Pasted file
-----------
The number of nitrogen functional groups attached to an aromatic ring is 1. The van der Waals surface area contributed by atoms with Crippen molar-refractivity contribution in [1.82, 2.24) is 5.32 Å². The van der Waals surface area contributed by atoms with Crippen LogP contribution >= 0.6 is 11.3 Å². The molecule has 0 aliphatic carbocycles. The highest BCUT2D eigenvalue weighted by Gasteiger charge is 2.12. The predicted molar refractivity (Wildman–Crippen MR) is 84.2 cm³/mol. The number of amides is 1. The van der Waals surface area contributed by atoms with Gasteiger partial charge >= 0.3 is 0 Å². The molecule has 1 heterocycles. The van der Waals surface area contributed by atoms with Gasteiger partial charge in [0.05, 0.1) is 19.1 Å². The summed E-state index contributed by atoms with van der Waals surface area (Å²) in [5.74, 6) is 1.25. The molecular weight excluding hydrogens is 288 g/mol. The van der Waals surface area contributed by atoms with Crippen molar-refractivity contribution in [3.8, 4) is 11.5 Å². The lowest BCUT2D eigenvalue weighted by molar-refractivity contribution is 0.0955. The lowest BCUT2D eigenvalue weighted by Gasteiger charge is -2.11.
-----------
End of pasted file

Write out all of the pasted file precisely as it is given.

The number of nitrogen functional groups attached to an aromatic ring is 1. The van der Waals surface area contributed by atoms with Crippen molar-refractivity contribution in [1.82, 2.24) is 5.32 Å². The van der Waals surface area contributed by atoms with Crippen LogP contribution >= 0.6 is 11.3 Å². The molecule has 0 aliphatic carbocycles. The highest BCUT2D eigenvalue weighted by Gasteiger charge is 2.12. The predicted molar refractivity (Wildman–Crippen MR) is 84.2 cm³/mol. The number of amides is 1. The van der Waals surface area contributed by atoms with Gasteiger partial charge >= 0.3 is 0 Å². The molecule has 1 heterocycles. The van der Waals surface area contributed by atoms with Gasteiger partial charge in [0.05, 0.1) is 19.1 Å². The summed E-state index contributed by atoms with van der Waals surface area (Å²) in [5.74, 6) is 1.25. The molecular weight excluding hydrogens is 288 g/mol. The van der Waals surface area contributed by atoms with Crippen molar-refractivity contribution in [3.8, 4) is 11.5 Å². The lowest BCUT2D eigenvalue weighted by molar-refractivity contribution is 0.0955. The lowest BCUT2D eigenvalue weighted by Gasteiger charge is -2.11.